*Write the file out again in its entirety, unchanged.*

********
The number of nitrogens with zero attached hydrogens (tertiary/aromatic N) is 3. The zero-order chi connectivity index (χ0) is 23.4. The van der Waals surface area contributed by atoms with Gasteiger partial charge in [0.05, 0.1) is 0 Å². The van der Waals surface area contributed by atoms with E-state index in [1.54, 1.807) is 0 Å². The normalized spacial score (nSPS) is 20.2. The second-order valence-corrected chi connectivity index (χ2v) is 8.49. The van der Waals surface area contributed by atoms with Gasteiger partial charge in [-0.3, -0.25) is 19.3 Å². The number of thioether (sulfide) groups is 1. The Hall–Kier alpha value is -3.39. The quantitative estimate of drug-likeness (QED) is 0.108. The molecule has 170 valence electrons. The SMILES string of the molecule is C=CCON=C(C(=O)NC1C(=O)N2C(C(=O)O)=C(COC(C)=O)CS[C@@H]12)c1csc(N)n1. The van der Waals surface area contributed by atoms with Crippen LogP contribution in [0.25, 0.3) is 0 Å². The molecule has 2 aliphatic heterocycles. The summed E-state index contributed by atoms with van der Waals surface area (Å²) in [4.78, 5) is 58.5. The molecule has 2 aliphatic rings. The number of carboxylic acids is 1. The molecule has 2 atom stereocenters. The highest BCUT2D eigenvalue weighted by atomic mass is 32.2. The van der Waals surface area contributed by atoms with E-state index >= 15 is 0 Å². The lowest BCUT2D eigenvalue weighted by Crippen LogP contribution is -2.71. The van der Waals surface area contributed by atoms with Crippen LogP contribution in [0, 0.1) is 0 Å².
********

The number of nitrogens with zero attached hydrogens (tertiary/aromatic N) is 3. The zero-order chi connectivity index (χ0) is 23.4. The van der Waals surface area contributed by atoms with Gasteiger partial charge in [0.05, 0.1) is 0 Å². The van der Waals surface area contributed by atoms with E-state index in [1.54, 1.807) is 0 Å². The normalized spacial score (nSPS) is 20.2. The second-order valence-corrected chi connectivity index (χ2v) is 8.49. The van der Waals surface area contributed by atoms with Gasteiger partial charge in [-0.3, -0.25) is 19.3 Å². The number of thioether (sulfide) groups is 1. The Hall–Kier alpha value is -3.39. The quantitative estimate of drug-likeness (QED) is 0.108. The molecule has 170 valence electrons. The SMILES string of the molecule is C=CCON=C(C(=O)NC1C(=O)N2C(C(=O)O)=C(COC(C)=O)CS[C@@H]12)c1csc(N)n1. The van der Waals surface area contributed by atoms with Crippen LogP contribution in [0.25, 0.3) is 0 Å². The molecule has 2 aliphatic heterocycles. The summed E-state index contributed by atoms with van der Waals surface area (Å²) in [4.78, 5) is 58.5. The molecule has 2 aliphatic rings. The number of carboxylic acids is 1. The molecule has 2 atom stereocenters. The highest BCUT2D eigenvalue weighted by atomic mass is 32.2. The van der Waals surface area contributed by atoms with E-state index >= 15 is 0 Å². The lowest BCUT2D eigenvalue weighted by Crippen LogP contribution is -2.71. The van der Waals surface area contributed by atoms with Crippen LogP contribution in [0, 0.1) is 0 Å².